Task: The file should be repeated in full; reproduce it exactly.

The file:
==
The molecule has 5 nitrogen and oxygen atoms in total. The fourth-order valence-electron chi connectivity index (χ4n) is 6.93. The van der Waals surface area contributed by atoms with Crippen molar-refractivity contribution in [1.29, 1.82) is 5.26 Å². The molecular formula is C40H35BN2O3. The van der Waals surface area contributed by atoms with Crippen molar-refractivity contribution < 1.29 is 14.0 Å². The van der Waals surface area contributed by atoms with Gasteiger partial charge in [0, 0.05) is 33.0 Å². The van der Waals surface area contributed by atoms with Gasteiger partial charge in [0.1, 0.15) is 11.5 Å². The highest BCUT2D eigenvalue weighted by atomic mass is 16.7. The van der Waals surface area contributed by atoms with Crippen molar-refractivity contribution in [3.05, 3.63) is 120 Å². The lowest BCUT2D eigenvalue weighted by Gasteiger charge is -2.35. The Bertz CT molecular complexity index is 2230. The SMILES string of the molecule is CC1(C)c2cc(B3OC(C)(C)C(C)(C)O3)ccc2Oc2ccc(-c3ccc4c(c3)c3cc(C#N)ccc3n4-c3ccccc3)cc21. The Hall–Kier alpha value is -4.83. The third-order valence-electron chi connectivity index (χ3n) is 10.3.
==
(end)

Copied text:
The molecule has 5 nitrogen and oxygen atoms in total. The fourth-order valence-electron chi connectivity index (χ4n) is 6.93. The van der Waals surface area contributed by atoms with Crippen molar-refractivity contribution in [1.29, 1.82) is 5.26 Å². The molecular formula is C40H35BN2O3. The van der Waals surface area contributed by atoms with Crippen molar-refractivity contribution < 1.29 is 14.0 Å². The van der Waals surface area contributed by atoms with Gasteiger partial charge in [0, 0.05) is 33.0 Å². The van der Waals surface area contributed by atoms with Gasteiger partial charge in [0.1, 0.15) is 11.5 Å². The highest BCUT2D eigenvalue weighted by atomic mass is 16.7. The van der Waals surface area contributed by atoms with Crippen molar-refractivity contribution in [3.05, 3.63) is 120 Å². The lowest BCUT2D eigenvalue weighted by Gasteiger charge is -2.35. The Bertz CT molecular complexity index is 2230. The SMILES string of the molecule is CC1(C)c2cc(B3OC(C)(C)C(C)(C)O3)ccc2Oc2ccc(-c3ccc4c(c3)c3cc(C#N)ccc3n4-c3ccccc3)cc21. The Hall–Kier alpha value is -4.83. The third-order valence-electron chi connectivity index (χ3n) is 10.3.